Concerning new research is linking viral infections to inflammatory cardiomyopathy, an infiltration of inflammatory cells into the myocardium. This infiltration can compromise heart function.
Although bacteria, fungal, and protozoal infections, as well as drugs and autoimmune disease, can precipitate inflammatory cardiomyopathy, viruses are the main cause. Unfortunately, inflammatory cardiomyopathy has a poor prognosis. Not all viruses cause heart diseases, but it is important to arm yourself with knowledge of the ones that do.
Myocardial injury frequently occurs in patients with COVID-19. The inflammatory nature of the infection likely contributes to residual myocardial inflammation.
Early recognition and assessment of residual cardiac disease is important in those with COVID-19, according to an article published in Expert Review of Cardiovascular Therapy. These steps help facilitate disease-modifying treatments for subclinical damage that prevent or mitigate the pathogenesis of heart failure. Nevertheless, ECG and echocardiography usually detect only advanced stages of heart damage, when left ventricular function presents.
The authors recommended using cardiovascular magnetic resonance (CMR) for in-depth tissue characterization and identification of pathology of the myocardium, such as inflammation, edema, ischemia, and fibrosis.
“The availability of new, highly reliable, and reproducible techniques that not only detect, but also measure and quantify these processes, offers us the possibility of a shift of paradigm, from treating the late consequences of established HF, to going ahead of the disease, starting therapy at an early stage and preventing the consequences of advanced HF,” they wrote. “Additionally, CMR allows for monitoring of disease activity and response to treatment, guiding pharmacologic therapy.”
These enteroviruses are the most common causes for myocarditis and dilated cardiomyopathy, amounting to half of all infections. The good news is that myocarditis is relatively rare, affecting only 1% of the US population and presenting at an average age of 42 years, according to information presented by Stanford University.
The incubation period for coxsackie virus infection is between 2 and 10 days, with heart symptoms occurring about 2 weeks after infection. From the gut, this infection spreads to the heart and damages heart cells by allowing white blood cells into heart tissue.
These white blood cells trigger an autoimmune process that results in death of both infected and healthy heart cells. This pathologic process occurs long after the virus is cleared, resulting in myocarditis and heart failure.
Keys to preventing heart damage secondary to coxsackie virus infection include fecal-oral control via handwashing and improved sanitation. Myocarditis can be treated with analgesics to decrease inflammation.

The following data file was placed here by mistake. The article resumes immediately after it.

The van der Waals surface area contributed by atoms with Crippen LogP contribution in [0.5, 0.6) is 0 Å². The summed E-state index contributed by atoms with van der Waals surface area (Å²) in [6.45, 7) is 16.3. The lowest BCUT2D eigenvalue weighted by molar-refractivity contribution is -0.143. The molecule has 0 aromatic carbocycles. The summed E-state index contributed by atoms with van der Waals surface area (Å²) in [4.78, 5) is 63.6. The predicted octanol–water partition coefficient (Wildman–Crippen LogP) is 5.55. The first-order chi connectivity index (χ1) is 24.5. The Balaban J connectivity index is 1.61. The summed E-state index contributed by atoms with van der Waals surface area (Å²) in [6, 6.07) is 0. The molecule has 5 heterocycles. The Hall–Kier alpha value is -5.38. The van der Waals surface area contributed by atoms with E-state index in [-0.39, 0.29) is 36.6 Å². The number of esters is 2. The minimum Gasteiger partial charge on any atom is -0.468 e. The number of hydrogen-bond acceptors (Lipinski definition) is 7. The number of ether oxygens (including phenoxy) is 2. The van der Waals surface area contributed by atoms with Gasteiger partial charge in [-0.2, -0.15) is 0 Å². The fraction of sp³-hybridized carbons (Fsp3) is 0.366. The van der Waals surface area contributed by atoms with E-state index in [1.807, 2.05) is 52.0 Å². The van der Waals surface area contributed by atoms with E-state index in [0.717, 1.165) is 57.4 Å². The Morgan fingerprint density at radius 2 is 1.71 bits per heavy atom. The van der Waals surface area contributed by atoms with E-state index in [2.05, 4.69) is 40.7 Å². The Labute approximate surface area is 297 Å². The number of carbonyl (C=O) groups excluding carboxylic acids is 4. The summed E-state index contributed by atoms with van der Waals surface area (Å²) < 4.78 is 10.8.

Salt intake should be limited due to reduced heart functioning, and oxygen can be given to decrease workload. Heart transplantation is an option with heart failure.
Traditional risk factors for atherosclerosis include elevated cholesterol levels, hypertension, and smoking, but a growing amount of epidemiologic research is centered on the role of herpesvirus as a risk factor for the condition.
With an estimated worldwide prevalence of 35% to 40%, the risk could be substantial.
Chronic inflammation by herpesvirus also may promote thrombosis. HSV-1 and HSV-2 are the major subtypes of herpesvirus and spark the most concern.
“The atherogenic mechanisms of HSV may involve increasing adherence of leukocytes to endothelium, inducing lipid accumulation in vascular smooth muscle cells (VSMCs), and contributing to deposition of thrombin in atherosclerotic plaque,” according to the authors of a meta-analysis published in BioMed Research International.
In that analysis, the authors found significant elevated risks for atherosclerosis and myocardial ischemia in those patients with HSV-1 infection. HSV-2 infection was only tied to myocardial ischemia, but not other types of atherosclerosis.
Researchers recently discovered an interesting mechanism by which cytomegalovirus (CMV) could lead to cardiovascular death, according to an article in Theranostics. They found that CMV infection is intimately related to the accumulation of CD28null T-cells, which damage the endothelium and trigger cardiovascular events.
The accumulation of CD28null T-cells is a normal consequence of aging, but it remains to be elucidated whether these CD28null T-cell populations are expanded due to aging or CMV infection.
“Simply treating CMV might have real potential to achieve this,” wrote the authors. “For example, acyclovir was shown to dramatically reduce the frequencies of CMV-specific CD4 T-cells in older humans, and valacyclovir was shown to reduce CMV-specific T-cells in mice. Attempting to reduce the frequencies of CD28null CD4 T-cells with these drugs in individuals at risk could be the next decisive step forward.”
Bisma R. Association of Viruses in the Development of Cardiovascular Diseases. Current Pharmaceutical Design. 2021.
Pera A. CD28null pro-atherogenic CD4 T-cells explain the link between CMV infection and an increased risk of cardiovascular death. Theranostics. 2018.
Shchendrygina A. COVID-19 myocarditis and prospective heart failure burden. Expert Review of Cardiovascular Therapy. 2020.
Wu Y. Herpes Simplex Virus Type 1 and Type 2 Infection Increases Atherosclerosis Risk: Evidence Based on a Meta-Analysis. BioMed Research International. 2018.